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Pingo Farm owner focuses on study of northern seeds

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Posted: Monday, June 4, 2012 4:51 pm | Updated: 1:28 pm, Wed Apr 10, 2013.

FAIRBANKS - Late-night talk radio gets the credit (or blame) for Kurt Wold’s intense interest in farming.

“I was listening to Coast to Coast and all the paranoia about food security,” Wold said. “And I thought I might as well grow seeds.”

Wold has taken that germ of an idea and is now providing growers in the Tanana Valley with seeds adapted to the northern climate and conditions.

Amazingly, he has even developed seeds for cantaloupe and watermelon, along with 30 varieties of seed potatoes, numerous tomatoes, peppers, lettuce, beets, peppers, tobacco, carrots, cabbage, broccoli, cauliflower and more. Granted, the watermelons are tiny and thin skinned, but Wold declared they are exceedingly flavorful. He has also come up with maggot-resistant root crops including rutabagas and 15 varieties of turnips.

He encourages farmers to grow a variety of potatoes. “Otherwise people buy Yukon Gold, which are not the best except by name.”

His favorite variety is Granola, which he said is twice as productive as Yukon Gold and richer in flavor. He also likes Alaska Frostless because the potatoes aren’t likely to freeze on a cold cabin floor and are slow to sprout.

Wold grew up in southern California, where he helped with the family garden from the age of 5.

“There I was hauling zucchini to the neighbors with my red wagon,” he said.

Arriving here in 1979, Wold studied geophysics at the University of Alaska Fairbanks. He bought several parcels of land in the Goldstream Valley and established Pingo Farm, named after a mound of earth-covered ice found in the north. He raises sled dogs and is somewhat of a Dumpster diver. Construction work helps keep him going financially so he can maintain the farm.

Wold has a huge turkey named Tom who gets to stay on the farm simply because he keeps the owner amused. There are plenty of chickens for eggs and meat.

While he used to sell vegetables, Wold said difficulty with social interactions keeps him from participating in farmers’ markets.

“I have Asperger’s-light,” Wold said. “I never play the normal game, but I’ve always liked digging in the dirt.”

Calling himself a Luddite, Wold said he doesn’t have a television, computer or cell phone, just his trusty little radio.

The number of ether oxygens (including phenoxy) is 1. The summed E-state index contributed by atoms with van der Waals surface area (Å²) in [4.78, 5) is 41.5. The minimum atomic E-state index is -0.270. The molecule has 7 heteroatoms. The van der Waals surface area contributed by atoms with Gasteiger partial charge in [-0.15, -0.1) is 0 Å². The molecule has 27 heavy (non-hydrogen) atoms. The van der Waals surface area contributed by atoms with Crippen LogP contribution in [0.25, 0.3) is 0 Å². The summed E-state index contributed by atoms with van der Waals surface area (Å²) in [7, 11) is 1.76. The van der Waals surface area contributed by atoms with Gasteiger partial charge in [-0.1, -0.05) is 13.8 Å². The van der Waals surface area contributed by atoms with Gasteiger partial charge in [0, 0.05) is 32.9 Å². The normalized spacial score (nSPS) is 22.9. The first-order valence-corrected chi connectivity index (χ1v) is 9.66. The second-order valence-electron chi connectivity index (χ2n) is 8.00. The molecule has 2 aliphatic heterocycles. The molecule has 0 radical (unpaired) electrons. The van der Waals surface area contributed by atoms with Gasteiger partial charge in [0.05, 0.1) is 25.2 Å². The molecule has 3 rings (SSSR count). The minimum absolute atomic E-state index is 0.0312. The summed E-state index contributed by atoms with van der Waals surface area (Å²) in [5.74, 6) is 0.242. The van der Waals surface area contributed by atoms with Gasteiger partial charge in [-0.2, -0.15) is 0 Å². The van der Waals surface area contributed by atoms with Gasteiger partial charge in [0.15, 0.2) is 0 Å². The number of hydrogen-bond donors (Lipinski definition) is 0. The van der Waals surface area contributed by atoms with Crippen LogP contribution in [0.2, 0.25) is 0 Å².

Selling seeds, plant starts and seed potatoes allow him the luxury of dealing with only a few farmers. “Now I have a greenhouse full of tomatoes and none for sale,” he said.

Wold taught himself about seeds by trial and error.

“Most of the rules that apply in America don’t apply here,” he said. “But you want to produce seeds where the plants are grown optimally. Most seeds are not grown for anywhere north of the Canadian border.”

Something that helped prepare Wold for this career turn was his history of breeding sled dogs. This year’s Iditarod Rookie of the Year had a dog from his line and Lance Mackey has two. “I’ve done well with dog genetics and that’s one of the reasons I can justify seed production.”

Another move that helped tremendously was joining Seed Savers, a central information organization for non-hybrid heirloom and heritage seeds, in 2003. Since then he has ordered seeds from Belarus, Siberia, Poland and Estonia. He even had a request for seeds from the Nordic Gene Bank in Sweden. “They ordered four varieties of tomatoes appropriate to the culture and history of the north,” Wold said. “I was pretty honored.”

Asked why he is working so hard on the seed effort, Wold said, “It’s my duty to humanity, my responsibility. And I can grow seeds without having to deal with society.”

Wold unabashedly said he is a failure of the capitalist system. “I’m not motivated by money; I’d rather start small and work my way up than borrow.”

Wold admitted seed saving takes a lot of patience. “That is one of the challenges of the universe I have worked on my whole life,” he said.

“I love my farm even though the work is hard. It’s the best insurance — hard work and good food.”

Wold believes in eating well not only for health but for the good of the planet. “You are what you eat, so eat good,” he said. “Eating mass-produced food is a great source of misery and what you eat has been in misery. And if what you eat is based on fossil fuel then you’re based on fossil fuel.”

Farming gives Wold opportunities for lifelong learning. “There is no limit to the extent you can learn,” he said. “Even if I have learned a lot I can still learn a lot more.”

His goal is to run a good, viable seed company. “That will probably take a while,” he said. “I live day to day and try not to look too far into the future.”

This column is provided as a service by the UAF School of Natural Resources and Agricultural Sciences and the Agricultural and Forestry Experiment Station. Nancy Tarnai is the school and station’s public information officer. She can be reached at ntarnai@alaska.edu.

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